Janet Ta was watching coverage of Hurricane Sandy at her friend Annie Bi's Galloway Township apartment when, upset by the devastation she was seeing, she decided to go home.
Bi, one of Ta's close friends and a sorority sister at Delta Zeta at Richard Stockton College, didn't think much of Ta's sudden departure at the time, she said.
"Janet is a very emotional person, and she reacts to her emotions," Bi said. "She came back the next day and was like, 'Oh, by the way, I have this website. Like it."
Ta had talked with her friend Brett Clendaniel, whom she had met at a kickball fundraiser for breast cancer about a month before, about making a Facebook page through which they could mobilize their friends to take action. The result was Operation #RestoreOurShore.
As soon as the group was formed, it started to spread.
"I created the Facebook page, and everybody kept sharing it and liking it and sharing it, and it just blew up into something overnight," Ta said. "Before we knew it, there were thousands of people liking our page, and it's only been a week."
What began as a homepage through which to organize a few modest cleanups became one of the largest grassroots relief efforts to come out of the aftermath of the disaster. The page is currently liked by more than 5,000 people, and has been mentioned on the social network by triple that many.
Most joined the group to pledge help, while others joined to request it. Clendaniel reached out to the New Jersey Department of Volunteerism, the Red Cross, the United Way and other organizations, offering to provide aid, making the group a meeting point for those on both sides of the relief effort.
"Everything just fell into place, so then we were able to say, 'OK, United Way needs 30 people in Northfield and 30 people in Wildwood on this day,'" Ta said. "We got people to let us know when they could come in and do it."
Realizing the enormity of their group, Ta and Clendaniel asked others for help. Bi joined in, wading through the mountain of messages and emails the group had been sent. Clendaniel, who lives in Millville, enlisted his mother, Marietta, in helping coordinate the group's efforts in Cumberland County. Bi's boyfriend, Ricky Ferguson, joined to help manage the Facebook page.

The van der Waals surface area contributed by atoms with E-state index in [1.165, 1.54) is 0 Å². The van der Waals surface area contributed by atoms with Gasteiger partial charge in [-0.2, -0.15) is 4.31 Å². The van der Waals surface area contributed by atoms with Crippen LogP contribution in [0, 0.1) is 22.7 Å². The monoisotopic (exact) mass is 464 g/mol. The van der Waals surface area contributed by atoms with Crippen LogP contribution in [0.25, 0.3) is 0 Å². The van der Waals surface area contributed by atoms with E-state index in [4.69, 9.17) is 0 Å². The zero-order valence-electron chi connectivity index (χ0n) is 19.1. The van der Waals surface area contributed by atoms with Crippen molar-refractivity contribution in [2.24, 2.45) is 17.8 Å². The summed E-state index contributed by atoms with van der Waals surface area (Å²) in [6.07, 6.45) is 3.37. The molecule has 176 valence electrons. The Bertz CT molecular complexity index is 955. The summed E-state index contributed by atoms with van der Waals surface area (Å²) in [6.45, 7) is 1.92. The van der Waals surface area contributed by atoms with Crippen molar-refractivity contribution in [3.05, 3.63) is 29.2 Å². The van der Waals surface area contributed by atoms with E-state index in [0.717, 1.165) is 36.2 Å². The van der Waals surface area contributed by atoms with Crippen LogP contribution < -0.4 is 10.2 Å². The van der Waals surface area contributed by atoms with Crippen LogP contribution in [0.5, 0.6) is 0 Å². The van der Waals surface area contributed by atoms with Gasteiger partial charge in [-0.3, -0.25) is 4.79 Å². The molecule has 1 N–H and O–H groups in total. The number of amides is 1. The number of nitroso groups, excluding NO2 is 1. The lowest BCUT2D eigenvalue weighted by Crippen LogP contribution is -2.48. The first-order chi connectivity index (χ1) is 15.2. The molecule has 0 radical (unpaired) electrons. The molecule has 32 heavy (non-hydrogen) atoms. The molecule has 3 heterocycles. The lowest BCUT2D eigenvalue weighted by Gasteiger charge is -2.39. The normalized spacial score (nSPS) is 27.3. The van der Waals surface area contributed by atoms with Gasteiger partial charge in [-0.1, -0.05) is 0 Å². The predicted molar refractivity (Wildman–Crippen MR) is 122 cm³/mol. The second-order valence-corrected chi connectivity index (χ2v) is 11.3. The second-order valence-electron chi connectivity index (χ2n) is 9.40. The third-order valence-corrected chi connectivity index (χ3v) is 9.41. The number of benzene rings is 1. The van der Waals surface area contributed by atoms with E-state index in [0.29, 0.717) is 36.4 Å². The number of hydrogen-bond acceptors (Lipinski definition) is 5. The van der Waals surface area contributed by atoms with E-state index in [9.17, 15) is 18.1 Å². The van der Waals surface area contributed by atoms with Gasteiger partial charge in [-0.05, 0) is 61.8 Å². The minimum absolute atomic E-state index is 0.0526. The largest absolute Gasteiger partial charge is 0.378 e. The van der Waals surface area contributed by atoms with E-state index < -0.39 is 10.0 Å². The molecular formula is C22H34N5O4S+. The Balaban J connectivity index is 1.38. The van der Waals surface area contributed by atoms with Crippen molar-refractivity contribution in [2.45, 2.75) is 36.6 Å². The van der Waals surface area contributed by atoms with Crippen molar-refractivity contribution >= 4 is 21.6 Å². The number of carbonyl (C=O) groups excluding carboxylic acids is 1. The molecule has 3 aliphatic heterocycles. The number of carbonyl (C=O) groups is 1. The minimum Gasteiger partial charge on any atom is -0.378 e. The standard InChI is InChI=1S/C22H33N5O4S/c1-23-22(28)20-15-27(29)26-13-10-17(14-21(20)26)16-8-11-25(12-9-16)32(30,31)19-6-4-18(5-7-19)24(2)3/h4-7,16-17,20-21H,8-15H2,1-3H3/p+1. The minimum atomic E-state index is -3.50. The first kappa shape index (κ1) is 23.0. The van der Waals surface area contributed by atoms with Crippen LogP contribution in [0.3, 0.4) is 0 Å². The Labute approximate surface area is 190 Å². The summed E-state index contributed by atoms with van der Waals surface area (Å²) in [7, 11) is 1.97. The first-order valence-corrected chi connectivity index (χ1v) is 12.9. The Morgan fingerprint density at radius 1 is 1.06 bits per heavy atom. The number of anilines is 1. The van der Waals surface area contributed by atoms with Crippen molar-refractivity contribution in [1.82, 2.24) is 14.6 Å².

While Ta said she was initially hesitant to bring money into the equation, as more and more people asked to donate cash, she relented, and Mark Lolla came on to help oversee financial matters and begin the process of certifying the group as a nonprofit. M.J. Ogatis, another sorority sister, is the group's most recent addition, and has been building a roster of volunteers as the group's communications coordinator.
While the group is focused right now on leveraging its assets to assist in the efforts of others, once things begin to slow down, they will organize events and fundraisers of their own. Ta said she hopes the group becomes an institution.
"This is probably not the first time something like (Hurricane Sandy) could happen, and if we build that foundation, and build this into something bigger, this'll always be here in the event that something does happen," Ta said.
To many, the New Jersey Shore is a vacation spot, or a way to fill half an hour in front of a television. But to the thousands displaced or affected by Hurricane Sandy - and to the thousands of passionate men and women who, alongside Ta and Clendaniel, have pledged to help - the Jersey Shore is much, much more.
"We thought we were just going to clean up a beach, help with cleaning a home, but it's become so much more," Ta said. "This is something we hold close to our hearts. The Jersey Shore is our home.
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